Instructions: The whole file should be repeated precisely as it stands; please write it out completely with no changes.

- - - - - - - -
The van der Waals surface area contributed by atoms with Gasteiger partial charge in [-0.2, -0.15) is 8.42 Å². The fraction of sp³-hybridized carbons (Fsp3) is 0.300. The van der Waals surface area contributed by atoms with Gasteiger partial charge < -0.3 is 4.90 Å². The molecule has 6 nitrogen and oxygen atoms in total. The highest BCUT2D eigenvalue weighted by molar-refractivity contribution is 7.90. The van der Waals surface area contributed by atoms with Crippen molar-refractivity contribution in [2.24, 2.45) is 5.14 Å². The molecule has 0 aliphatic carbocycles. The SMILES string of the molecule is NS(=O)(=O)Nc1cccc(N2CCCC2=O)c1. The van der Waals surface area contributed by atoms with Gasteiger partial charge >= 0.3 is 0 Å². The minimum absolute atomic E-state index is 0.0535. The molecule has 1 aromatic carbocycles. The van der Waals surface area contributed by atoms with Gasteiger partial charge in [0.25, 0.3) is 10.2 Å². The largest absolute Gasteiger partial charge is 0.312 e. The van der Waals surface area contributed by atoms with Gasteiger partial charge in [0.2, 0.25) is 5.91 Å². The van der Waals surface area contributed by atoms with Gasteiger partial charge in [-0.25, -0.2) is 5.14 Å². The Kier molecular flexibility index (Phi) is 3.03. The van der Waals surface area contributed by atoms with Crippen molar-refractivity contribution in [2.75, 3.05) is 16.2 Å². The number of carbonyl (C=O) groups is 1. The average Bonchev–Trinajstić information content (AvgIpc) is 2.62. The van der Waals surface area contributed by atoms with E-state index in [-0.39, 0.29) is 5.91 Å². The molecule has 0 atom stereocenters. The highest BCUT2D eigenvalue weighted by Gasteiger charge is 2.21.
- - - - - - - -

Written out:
The van der Waals surface area contributed by atoms with Gasteiger partial charge in [-0.2, -0.15) is 8.42 Å². The fraction of sp³-hybridized carbons (Fsp3) is 0.300. The van der Waals surface area contributed by atoms with Gasteiger partial charge < -0.3 is 4.90 Å². The molecule has 6 nitrogen and oxygen atoms in total. The highest BCUT2D eigenvalue weighted by molar-refractivity contribution is 7.90. The van der Waals surface area contributed by atoms with Crippen molar-refractivity contribution in [2.24, 2.45) is 5.14 Å². The molecule has 0 aliphatic carbocycles. The SMILES string of the molecule is NS(=O)(=O)Nc1cccc(N2CCCC2=O)c1. The van der Waals surface area contributed by atoms with Gasteiger partial charge >= 0.3 is 0 Å². The minimum absolute atomic E-state index is 0.0535. The molecule has 1 aromatic carbocycles. The van der Waals surface area contributed by atoms with Gasteiger partial charge in [0.25, 0.3) is 10.2 Å². The largest absolute Gasteiger partial charge is 0.312 e. The van der Waals surface area contributed by atoms with Gasteiger partial charge in [0.2, 0.25) is 5.91 Å². The van der Waals surface area contributed by atoms with Gasteiger partial charge in [-0.25, -0.2) is 5.14 Å². The Kier molecular flexibility index (Phi) is 3.03. The van der Waals surface area contributed by atoms with Crippen molar-refractivity contribution in [2.75, 3.05) is 16.2 Å². The number of carbonyl (C=O) groups is 1. The average Bonchev–Trinajstić information content (AvgIpc) is 2.62. The van der Waals surface area contributed by atoms with E-state index in [-0.39, 0.29) is 5.91 Å². The molecule has 0 atom stereocenters. The highest BCUT2D eigenvalue weighted by Gasteiger charge is 2.21.